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Medicinal “Weed” Helps the Ill: Doctor

By Hempology | December 14, 2006

One day, when he was in a Jamaican hospital doing graduate research on chronic pain, Dr. Mark Ware noticed that some of his patients were coping with their pain much more easily than others.

Intrigued, he asked an old Rastafarian his secret.

“It’s the herb, Doc,” replied the man.

That’s when the doctor found his vocation.

Ware is now a leading authority on the medical uses of cannabis and works at the McGill University Health Centre Pain Clinic.

But in order for his medical research to continue, he says the public and the media need to stop confusing the therapeutic use of cannabis with recreational use.

During a public lecture at the Montreal General Hospital last Wednesday, Ware pointed to a photograph that recently accompanied an articleA in the press about medicinal cannabis. The picture showed an elderly man wearing sunglasses emblazoned with bright green marihuana leaves.

“The patients who come to my office don’t look like this,” said Ware. “They’re ill people who are trying to live happier lives.”

“Marijuana engenders powerful emotions in people, but I urge them to take a step back and consider what the possibilities are for pain treatment”

Cannabis shows promise as a medication for a range of symptoms associated with chronic diseases such as HIV/AIDS, multiple sclerosis, and chronic nerve injury pain, he said.

“Every month, new research is published from around the world suggesting that cannabinoids [chemical compounds, such as THC, found in marijuana] play a role in physiological processes like pain, appetite, inflammation and movement,” Ware said.

“We now know there is a system of cannabinoids in our bodies working all the time to control these processes, and this system may be an appropriate target for new therapies,” he continued.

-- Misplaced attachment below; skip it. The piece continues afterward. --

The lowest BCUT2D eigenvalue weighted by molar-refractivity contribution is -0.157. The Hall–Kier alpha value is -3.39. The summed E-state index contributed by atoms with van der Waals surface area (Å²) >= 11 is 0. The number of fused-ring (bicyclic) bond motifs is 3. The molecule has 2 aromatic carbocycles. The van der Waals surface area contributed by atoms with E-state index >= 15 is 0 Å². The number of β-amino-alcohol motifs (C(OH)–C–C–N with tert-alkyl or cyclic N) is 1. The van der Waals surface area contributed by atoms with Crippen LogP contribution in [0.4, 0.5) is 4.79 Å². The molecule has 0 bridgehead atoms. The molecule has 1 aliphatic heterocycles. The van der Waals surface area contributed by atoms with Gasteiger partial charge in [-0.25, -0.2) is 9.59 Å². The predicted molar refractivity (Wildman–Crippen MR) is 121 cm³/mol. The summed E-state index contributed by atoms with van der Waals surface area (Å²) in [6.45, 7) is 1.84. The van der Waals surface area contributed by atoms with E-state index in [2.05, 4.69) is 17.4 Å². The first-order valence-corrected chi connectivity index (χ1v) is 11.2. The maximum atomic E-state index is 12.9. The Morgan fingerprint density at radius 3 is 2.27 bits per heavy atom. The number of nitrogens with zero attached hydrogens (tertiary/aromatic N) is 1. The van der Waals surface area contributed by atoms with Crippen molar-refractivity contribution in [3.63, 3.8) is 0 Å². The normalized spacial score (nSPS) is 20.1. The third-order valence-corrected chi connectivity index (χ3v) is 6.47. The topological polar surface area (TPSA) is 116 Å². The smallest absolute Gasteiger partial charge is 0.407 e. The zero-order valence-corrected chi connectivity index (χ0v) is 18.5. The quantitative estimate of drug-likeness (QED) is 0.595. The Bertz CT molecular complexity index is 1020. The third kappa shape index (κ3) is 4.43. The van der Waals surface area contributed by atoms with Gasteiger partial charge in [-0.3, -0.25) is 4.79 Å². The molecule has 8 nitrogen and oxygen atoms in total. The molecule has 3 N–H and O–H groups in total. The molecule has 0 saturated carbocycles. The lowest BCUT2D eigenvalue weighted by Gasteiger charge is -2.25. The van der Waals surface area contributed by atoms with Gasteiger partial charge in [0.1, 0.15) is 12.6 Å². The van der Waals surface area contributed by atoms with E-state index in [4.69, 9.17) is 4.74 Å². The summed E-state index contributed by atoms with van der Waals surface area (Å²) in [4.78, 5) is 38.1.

While cannabis is by no means a full-proof cure for pain, Ware says it can make small improvements on a patients’ condition.

A “Pain is hard to live with and hard to treat, and studies show cannabinoids have some effect,” he said. “It’s just another option we have, it’s just another piece of equipment in our toolbox.”

As with most drugs, however, cannabis will not work in the same way for everyone and the careful monitoring by a physician is required.

Cannabis is also not without danger. While it does not cause madness, as popular lore once claimed, it is linked to higher incidence of psychosis and schizophrenia in early users and individuals with a prior history of psychotic disorders. More research is still needed to determine whether there is truly a cause and effect relationship.

A recent study on patients who had never smoked cigarettes has also proved that there is no link between cannabis and cancer, said Ware. In fact, a study on animals has showed that there might even be anti-cancer agents in THC.

After the talk, a long line of people who either live with severe pain, or have relatives who do, shared their stories with Ware and showed visible interest in his research, giving evidence that pain treatment is a daily concern for many Quebecers.

As of September 2006, 1,492 Canadians were authorized to possess dried marihuana, including 154 Quebecers, while as of last year, 4,500 Quebecers were listed for treatment at pain centres.

On July 30, 2001, Health Canada granted access to marijuana for medical use to those who are suffering from grave and debilitating illnesses, although unlawful possession is still a criminal offence. Holders of an authorization to possess can obtain marihuana from three possible sources: they can apply for access to purchase dried marijuana from Health Canada; they can grow their own supply; or they can designate someone else to grow it for them.

Ware’s research program on cannabis is supported by Canadian and Quebec funding agencies, such as the CIHR and FRSQ. He has advised the Canadian Government on medical marijuana access regulations, and has consulted for pharmaceutical companies on clinical development of new cannabinoid therapies.

A Ware’s lecture was the third and final segment of a series that took place at the Montreal General. Entitled “From microscope to stethoscope,” the free public lecture series invited MUHC scientists to share their research with the public and debunk some of the myths that surround it.

In the first two lectures, Dr. David Colman explored the role of serendipity in medical research while Dr. Brian Ward looked at how new immunologic ideas can help fight pandemics diseases like HIV or the avian bird flu.

To apply for the authorization to possess marijuana, an application must be submitted in writing to Health Canada along with a declaration of support from a medical practitioner. Application forms and guidelines are available online or by calling Health Canada at 1-866-337-7705.

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